Books

There seems to be something like consensus among us that the toughest remaining unanswered question relates not so much to procedure, but to the substance of who may be detained. And we have two very instructive approaches to this question – either asking who may be detained under current law (below, Marty calls our attention to Judge Wilkinson’s take,...

There has been excellent dialogue and debate on this difficult issue over the past day or so. One thing is clear, whoever wins the next Presidential election will be forced to confront the issue of "preventative detention" almost immediately upon taking office on January 20, 2009. Unlike my erudite colleagues, my simple mind sees the answer this way: try the detainees,...

I have no idea what you people are talking about.  Congress has no intention of standing on the sidelines while the Supreme Court micromanages Guantanamo Bay, as Rep. Lewis Gohmert (R-Tex)'s new H.R. 6615 proves beyond even the smallest shadow of a doubt.  Here is the title: To provide for the transport of the enemy combatants detained in Guantanamo Bay, Cuba...

There have been a bunch of challenging and thoughtful posts on detention since yesterday evening, and there are a lot of issues to address. So once again, I beg everyone's indulgence to bunch posts and arguments together. If I'm skipping over important points in doing so, just call me on it and I'll try to circle back. Let me start with...

Procedural safeguards and substantive detention criteria exist in a dynamic relationship.  One can ramp up procedural safeguards, for example, but this may have little effect on the government's capacity to detain if the substantive detention grounds are defined sufficiently broadly.  And by the same token, an unduly strict definition of who may be detained will limit the utility of a...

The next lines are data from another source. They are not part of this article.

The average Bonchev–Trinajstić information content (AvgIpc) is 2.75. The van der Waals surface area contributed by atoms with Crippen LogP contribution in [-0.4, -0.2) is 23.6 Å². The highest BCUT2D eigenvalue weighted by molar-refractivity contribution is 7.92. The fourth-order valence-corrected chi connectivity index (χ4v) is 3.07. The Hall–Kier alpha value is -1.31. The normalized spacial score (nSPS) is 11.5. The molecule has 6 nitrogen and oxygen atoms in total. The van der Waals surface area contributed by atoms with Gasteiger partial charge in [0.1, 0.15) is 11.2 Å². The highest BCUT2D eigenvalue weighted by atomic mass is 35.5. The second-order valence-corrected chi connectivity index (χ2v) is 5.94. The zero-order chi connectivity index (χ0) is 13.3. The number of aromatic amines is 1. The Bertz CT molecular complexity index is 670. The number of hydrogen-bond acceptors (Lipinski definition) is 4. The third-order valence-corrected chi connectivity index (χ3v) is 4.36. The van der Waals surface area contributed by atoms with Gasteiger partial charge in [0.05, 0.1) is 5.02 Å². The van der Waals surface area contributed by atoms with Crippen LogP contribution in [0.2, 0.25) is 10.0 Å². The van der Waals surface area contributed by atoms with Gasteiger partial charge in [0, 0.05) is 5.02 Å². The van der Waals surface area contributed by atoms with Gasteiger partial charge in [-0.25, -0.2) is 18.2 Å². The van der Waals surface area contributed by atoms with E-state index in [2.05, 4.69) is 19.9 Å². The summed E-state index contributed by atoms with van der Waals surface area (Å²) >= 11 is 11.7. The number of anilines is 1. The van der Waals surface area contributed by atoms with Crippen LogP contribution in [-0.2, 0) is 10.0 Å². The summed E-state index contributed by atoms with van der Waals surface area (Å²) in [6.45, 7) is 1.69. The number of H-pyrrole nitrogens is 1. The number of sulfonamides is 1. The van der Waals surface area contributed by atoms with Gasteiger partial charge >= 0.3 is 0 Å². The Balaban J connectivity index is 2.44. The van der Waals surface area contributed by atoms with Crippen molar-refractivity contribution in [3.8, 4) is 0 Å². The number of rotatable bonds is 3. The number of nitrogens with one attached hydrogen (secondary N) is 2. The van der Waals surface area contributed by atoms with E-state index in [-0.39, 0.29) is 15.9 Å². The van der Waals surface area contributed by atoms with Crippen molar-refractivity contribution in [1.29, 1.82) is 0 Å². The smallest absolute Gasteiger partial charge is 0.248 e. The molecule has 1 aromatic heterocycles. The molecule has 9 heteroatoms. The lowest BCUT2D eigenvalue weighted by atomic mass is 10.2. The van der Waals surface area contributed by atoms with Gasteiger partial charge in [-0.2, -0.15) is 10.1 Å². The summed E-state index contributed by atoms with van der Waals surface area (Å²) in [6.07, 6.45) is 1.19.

I suspect that, thanks to Roger's framing and Marty's and Deborah's thoughtful opening salvos, we're not too far from getting to the two big questions with regard to Ben's proposed detention statute. I have some thoughts as well, especially as to whether we need a new hybrid judicial system to handle these cases, but wanted to wait for Ben to...

A brief attempt to frame the questions for Ben and others on the issue of preventive detention: I think Deborah is absolutely right to insist upon distinguishing the GTMO problem from everything else. Most of the GTMO detainees have been incarcerated for more than six years. Finally, they are receiving a serious opportunity to contest their detentions in the...

Today’s discussion of Ben’s book focuses on what kind of detention law we should have going forward. Given that I am in Israel now I thought it might be useful to offer a comparative example. Such a comparison is particularly useful when proposed legislation is under consideration and another country has similar terrorist threats. The Israeli...

Ben’s responsive post last night on the kind of detention review he favors (other than habeas) sets up perfectly what I take it is to be our topic for the day: whether a new detention statute is needed to resolve the situation at Guantanamo Bay. And between prior posts, recent Attorney General speeches, and the reality more or less...

Before we move on to the specific questions of detention and interrogation, I'm curious about Ben's, and others', reactions to one other fundamental question. Orin Kerr, over at the Volokh Conspiracy, mentioned to me offline that perhaps some of our differences in this symposium are premised on our "very different assessments of the terrorist threat." (Orin has now...

Thanks to Chris for inviting me to participate in this great "roundtable." It has been wonderful to read the myriad perspective already.  Ben's book is thoughtful and pushes the country in the direction it needs to go: policy makers need to begin to study, debate and perhaps embrace new ways to approach the War on al Qaeda. His book is a catalyst for such debate...